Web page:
Researchers at the Schepens Eye Research Institute have proven that low oxygen conditions promote the function of human MG epithelial cells and that human MGs exist in a relatively low oxygen environment. Their study also found that relative hypoxia significantly increased DNase II activity in meibomian gland (MG) cells and immortalized human meibomian gland epithelial cell terminal differentiation.

The researchers studied human and mouse eyelid segments and immortalized human MG epithelial cells. The studied the cell number, neutral lipid content, lysosome accumulation, expression of biomarker proteins and DNase II activity in the epithelial cells. Human and mouse MGs, but not the surrounding connective tissue, exist in a relatively hypoxic environment in vivo. Hypoxia does not influence MG epithelial cell numbers in basal or proliferating culture conditions but does stimulate the expression of SREBP-1 in differentiating MG epithelial cells. Researchers emphasized that optimal meibomian gland function is critically important for the health and well being of the ocular surface.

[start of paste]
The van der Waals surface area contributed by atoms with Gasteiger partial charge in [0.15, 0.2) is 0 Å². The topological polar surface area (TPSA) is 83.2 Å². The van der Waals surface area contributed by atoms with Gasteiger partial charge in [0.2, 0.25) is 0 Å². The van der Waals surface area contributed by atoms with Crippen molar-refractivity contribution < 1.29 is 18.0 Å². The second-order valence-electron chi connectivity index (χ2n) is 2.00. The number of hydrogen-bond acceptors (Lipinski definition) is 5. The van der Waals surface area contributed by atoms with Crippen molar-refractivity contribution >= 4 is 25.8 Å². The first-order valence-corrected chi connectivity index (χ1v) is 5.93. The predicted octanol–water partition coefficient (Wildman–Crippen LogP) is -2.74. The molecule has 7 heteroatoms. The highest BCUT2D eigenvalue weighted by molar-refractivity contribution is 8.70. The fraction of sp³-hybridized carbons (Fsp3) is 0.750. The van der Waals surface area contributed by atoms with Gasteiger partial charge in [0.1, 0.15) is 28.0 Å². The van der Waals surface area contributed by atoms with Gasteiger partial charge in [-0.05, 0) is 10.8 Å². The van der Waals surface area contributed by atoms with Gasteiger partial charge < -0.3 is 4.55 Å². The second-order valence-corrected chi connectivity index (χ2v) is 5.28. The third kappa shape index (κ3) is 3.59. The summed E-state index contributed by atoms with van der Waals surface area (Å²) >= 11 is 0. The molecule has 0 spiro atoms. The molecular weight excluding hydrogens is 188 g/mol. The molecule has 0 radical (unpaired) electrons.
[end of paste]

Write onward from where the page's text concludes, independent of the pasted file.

Liu Y, Chen D, Chen X, et al. Hypoxia: a breath of fresh air for the meibomian gland. Ocul Surf. December 4, 2018. [Epub ahead of print].